Zhang, W & DiGiano, F A 2002. Comparison of bacterial regrowth in distribution systems using free chlorine and chloramine: a statistical study of causative factors. Water Research, 36(6): 1469-1482.         [ Links ]

 

 

Correspondence:
U Kadwa
6 Pin Oak Avenue
Hilton 3245
South Africa
T: +27 33 343 6700
E: kadwau@jgafrika.com

M V Kumarasamy
School of Engineering
University of KwaZulu-Natal
Durban 4041
South Africa
T: +2 7 31 260 7571
E: kumarasamy@ukzn.ac.za

D Stretch
School of Engineering
University of KwaZulu-Natal
Durban 4041
South Africa
T: +27 31 260 1064
E: stretchd@ukzn.ac.za

 

 

 

 

UNAIS KADWA obtained his MSc Eng in Civil Engineering from the University of KwaZulu-Natal as a research student in the Centre for Research in Environmental, Coastal and Hydrological Engineering (CRECHE) in 2015. He is currently a graduate civil engineer in JG Afrika's Hilton office where he specialises in the design and implementation of water and irrigation infrastructure. His research interests include biofilm inhibition, rainwater harvesting and hydraulic modelling.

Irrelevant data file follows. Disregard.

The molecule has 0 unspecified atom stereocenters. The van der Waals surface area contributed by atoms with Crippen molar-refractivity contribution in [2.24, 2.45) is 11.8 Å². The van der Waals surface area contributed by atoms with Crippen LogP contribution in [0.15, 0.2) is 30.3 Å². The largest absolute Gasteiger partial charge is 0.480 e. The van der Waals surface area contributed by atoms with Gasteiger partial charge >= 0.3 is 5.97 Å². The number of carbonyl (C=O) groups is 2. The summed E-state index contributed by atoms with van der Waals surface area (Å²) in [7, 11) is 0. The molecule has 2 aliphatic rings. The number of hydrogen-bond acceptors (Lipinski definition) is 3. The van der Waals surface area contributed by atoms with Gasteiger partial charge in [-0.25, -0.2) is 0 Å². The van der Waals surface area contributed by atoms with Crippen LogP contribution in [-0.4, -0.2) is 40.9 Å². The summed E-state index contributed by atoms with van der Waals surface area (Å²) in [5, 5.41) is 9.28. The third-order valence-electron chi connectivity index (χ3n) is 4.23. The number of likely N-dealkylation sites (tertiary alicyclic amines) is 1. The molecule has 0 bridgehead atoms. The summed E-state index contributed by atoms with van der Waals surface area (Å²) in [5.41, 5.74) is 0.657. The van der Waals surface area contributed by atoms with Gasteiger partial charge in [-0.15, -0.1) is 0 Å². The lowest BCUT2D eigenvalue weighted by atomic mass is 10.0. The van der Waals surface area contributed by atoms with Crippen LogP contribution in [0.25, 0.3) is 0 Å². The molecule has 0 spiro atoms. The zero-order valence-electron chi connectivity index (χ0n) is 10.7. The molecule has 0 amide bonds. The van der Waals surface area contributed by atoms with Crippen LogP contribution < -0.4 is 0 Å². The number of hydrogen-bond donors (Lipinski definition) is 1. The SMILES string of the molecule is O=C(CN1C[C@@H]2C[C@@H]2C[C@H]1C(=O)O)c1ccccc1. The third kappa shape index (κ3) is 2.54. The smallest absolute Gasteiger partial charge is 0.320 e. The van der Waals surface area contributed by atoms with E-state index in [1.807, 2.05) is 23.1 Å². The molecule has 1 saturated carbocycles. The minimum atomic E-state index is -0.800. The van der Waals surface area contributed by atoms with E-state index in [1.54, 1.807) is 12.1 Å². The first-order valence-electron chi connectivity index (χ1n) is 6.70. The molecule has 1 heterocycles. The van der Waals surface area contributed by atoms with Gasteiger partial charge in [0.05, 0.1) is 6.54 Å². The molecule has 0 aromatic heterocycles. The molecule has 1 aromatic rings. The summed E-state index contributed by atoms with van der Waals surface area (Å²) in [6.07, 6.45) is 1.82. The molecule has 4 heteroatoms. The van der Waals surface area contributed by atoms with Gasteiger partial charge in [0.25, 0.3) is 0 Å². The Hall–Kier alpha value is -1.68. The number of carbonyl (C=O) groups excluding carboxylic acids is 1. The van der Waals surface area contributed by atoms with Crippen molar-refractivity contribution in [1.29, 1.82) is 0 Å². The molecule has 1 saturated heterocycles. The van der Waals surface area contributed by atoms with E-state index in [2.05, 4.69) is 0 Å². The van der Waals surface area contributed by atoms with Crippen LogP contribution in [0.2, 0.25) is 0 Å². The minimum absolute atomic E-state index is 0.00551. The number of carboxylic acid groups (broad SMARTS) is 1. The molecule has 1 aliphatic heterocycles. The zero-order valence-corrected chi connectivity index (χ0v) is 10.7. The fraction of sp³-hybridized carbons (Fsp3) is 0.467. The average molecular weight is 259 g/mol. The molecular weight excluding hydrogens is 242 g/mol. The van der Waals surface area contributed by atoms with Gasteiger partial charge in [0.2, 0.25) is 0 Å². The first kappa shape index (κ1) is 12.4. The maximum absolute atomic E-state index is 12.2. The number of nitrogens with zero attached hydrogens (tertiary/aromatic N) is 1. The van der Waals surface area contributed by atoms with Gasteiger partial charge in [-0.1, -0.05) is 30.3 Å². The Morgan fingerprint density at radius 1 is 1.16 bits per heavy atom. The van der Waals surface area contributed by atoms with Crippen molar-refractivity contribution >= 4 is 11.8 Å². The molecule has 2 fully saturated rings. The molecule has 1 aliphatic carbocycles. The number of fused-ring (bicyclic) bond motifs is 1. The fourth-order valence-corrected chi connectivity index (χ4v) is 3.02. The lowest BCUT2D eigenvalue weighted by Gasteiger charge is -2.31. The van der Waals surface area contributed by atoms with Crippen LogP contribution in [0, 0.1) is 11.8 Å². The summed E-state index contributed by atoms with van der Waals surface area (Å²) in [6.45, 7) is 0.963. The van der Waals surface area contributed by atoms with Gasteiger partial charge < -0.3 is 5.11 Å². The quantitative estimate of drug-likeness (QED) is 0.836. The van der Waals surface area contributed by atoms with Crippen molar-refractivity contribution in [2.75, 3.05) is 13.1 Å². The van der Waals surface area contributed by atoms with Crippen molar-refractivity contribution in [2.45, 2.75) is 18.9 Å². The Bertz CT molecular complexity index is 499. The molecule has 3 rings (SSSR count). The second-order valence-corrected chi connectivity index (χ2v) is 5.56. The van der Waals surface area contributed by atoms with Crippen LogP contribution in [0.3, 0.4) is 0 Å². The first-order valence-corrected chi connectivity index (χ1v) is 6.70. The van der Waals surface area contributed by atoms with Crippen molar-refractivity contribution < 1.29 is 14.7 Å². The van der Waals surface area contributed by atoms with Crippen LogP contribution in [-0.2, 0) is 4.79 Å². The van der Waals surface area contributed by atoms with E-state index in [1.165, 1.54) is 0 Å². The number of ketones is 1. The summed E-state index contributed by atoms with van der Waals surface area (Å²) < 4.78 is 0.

DR MUTHUKRISHNA VELLAISAMY KUMARASAMY (BE, ME (AU), PhD (IIT Roorkee)) is a Senior Lecturer in Civil Engineering at the University of KwaZulu-Natal. His areas of research interests are water quality modelling, water distribution system analysis, energy from distribution networks and biofilm growth control.

 

 

PROF DEREK STRETCH (BSc Eng, MSc Eng, PhD (Cantab)) lectures Hydraulics and Environmental Fluid Mechanics at the University of KwaZul u-Natal. He currently occupies the eThekwini-sponsored Chair in Civil Engineering and is Director of the Centre for Research in Environmental, Coastal and Hydrological Engineering. His research group focuses on the bio-hydrodynamics of estuarine systems, coastal and shoreline processes, and understanding turbulence and mixing in environmental flows.

Creative Commons License All the contents of this journal, except where otherwise noted, is licensed under a Creative Commons Attribution License